I am writing this from northeastern Peru, sitting on the bank of the Huallaga River. This river will become the Marañón River, flowing into the mighty Amazon as it courses east through Brazil into the Atlantic. I'm in the jungle, and the temperature reached 38 C (about 100 F) today, but because of the humidity, it feels much hotter. The air is heavy, and as a non-acclimated
I can feel the weight of each breath.
I've come back to Peru with Teach to Transform, an organization founded several years ago by a colleague in my Emergency Medicine practice,
Dr. Tom McKechnie
. He created this faith-based organization to empower indigenous people to provide basic medical care in their own communities. Instead of a "go and do" philosophy, he's adopted a "go and teach" approach.
Our first trip to Peru last year emphasized basic wound care, health and hygiene, and taught the Helping Babies Breathe program of the American Academy of Pediatrics, a neonatal resuscitation curriculum for resource-limited circumstances. The impact this can have on reducing infant mortality is tremendous, saving upwards of 80 percent of newborns that are not breathing at birth.
This year, we are teaching splinting, suturing, and IM injections. Our students come from near and far, some traveling days by boat on the rivers to receive our training. While the need for these skills is not as great in urban areas, many in the rural regions do not have access to any kind of medical care. Empowering these residents with skills to aid their community can have a huge impact on ensuring that patients are getting the appropriate initial care and referral to a clinic when necessary.
We are working with several local physicians who staff a clinic in the city of Chazuta, our home base while in Peru. These physicians are assigned to the clinic for a year, providing a required year of rural service, between their completion of medical school and the start of their specialty training. They practice in austere conditions, doing the best with what they have. We were able to provide their clinic with basic equipment and supplies supplementing what they had on hand.
As a physician in what I believe is the greatest country in the world, I find myself taking many of our accouterments for granted. We practice in comfortable offices and hospitals, and go home to sleep in comfortable beds. Most of us don't ford rivers, climb mountains, or risk our lives to get to our patients. We are blessed beyond words, and I think we have a responsibility to share the gift of healing that has been given to us.
There are many opportunities to share our gifts. Here in Louisville, two great examples are clinics run by volunteers and medical students at the Men's and Women's campuses of The Healing Place. Dr. Erica Sutton has spearheaded the efforts to bring Surgery on Sunday to Louisville, providing much-needed surgical care to patients who could not otherwise afford to have procedures performed.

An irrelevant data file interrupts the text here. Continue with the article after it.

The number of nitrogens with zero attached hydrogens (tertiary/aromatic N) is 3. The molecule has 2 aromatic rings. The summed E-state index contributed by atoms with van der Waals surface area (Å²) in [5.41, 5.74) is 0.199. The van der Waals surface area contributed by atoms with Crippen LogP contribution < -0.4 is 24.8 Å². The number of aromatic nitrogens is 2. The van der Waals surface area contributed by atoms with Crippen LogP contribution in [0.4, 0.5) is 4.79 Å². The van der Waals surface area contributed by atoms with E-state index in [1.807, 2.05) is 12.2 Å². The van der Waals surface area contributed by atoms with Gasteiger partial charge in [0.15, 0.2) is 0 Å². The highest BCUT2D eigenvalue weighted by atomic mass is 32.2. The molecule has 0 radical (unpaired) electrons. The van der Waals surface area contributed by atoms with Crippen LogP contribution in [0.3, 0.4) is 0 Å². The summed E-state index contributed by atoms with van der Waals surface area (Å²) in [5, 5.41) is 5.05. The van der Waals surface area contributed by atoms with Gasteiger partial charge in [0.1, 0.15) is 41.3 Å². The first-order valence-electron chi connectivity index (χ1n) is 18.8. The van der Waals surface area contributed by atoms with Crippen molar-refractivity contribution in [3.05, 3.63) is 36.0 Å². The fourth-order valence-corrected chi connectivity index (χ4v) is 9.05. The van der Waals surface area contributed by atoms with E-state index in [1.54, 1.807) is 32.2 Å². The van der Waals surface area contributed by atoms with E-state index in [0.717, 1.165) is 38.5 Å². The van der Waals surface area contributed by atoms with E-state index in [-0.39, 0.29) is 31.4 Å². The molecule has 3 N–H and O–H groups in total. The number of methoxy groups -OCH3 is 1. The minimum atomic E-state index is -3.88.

Our own GLMS Foundation provides a number of openings for service, including local, state, and international missions.
chair of the Foundation Medical Missions Committee, will once again be organizing their annual Nicaragua trip in January. The Foundation keeps a list of medical mission opportunities on its website.
Some physicians say, "There's nothing I could do on a mission trip," or "I could never take the time to do something like that." I thought the same for a long time, being envious of the surgeons who go and have such an immediate impact on patients. I've learned that anyone can have a great influence on the success of an undertaking. Our length of service can be from a few hours to a few days, weeks, or even months. We can all teach, passing on our knowledge, and perhaps igniting a passion for others to do the same. We may not even know what effect our activity may have. Our biggest impact may be through a simple act of human kindness, such as giving another person a drink of clean water.
Serving others outside our usual comfort zone has many other benefits, such as giving us an opportunity for introspection. Am I impatient or rigid? How well can I adapt in unfamiliar territory? How can I get back on the path to self-actualization?
Ultimately, I go not only because of the effect I can have on others, though this is a noble calling; I go because of the effect others have on me. Going and teaching has changed my worldview, and helps restore my faith in our ability to help each other.
These trips are not without their own peril. I will have to transition from teaching basic medical skills to someone who has traveled days through the jungle by boat, to returning to the states and seeing yet another irate patient, Google printout in hand, telling me what they've decided is wrong with them, all the while berating me because they had to wait an hour for me to see their "emergency" that has been present for six months. I just have to take a deep breath and smile, knowing that somewhere else, a person I've shared my gift with is helping another.
Docendo discimus - By teaching, we learn.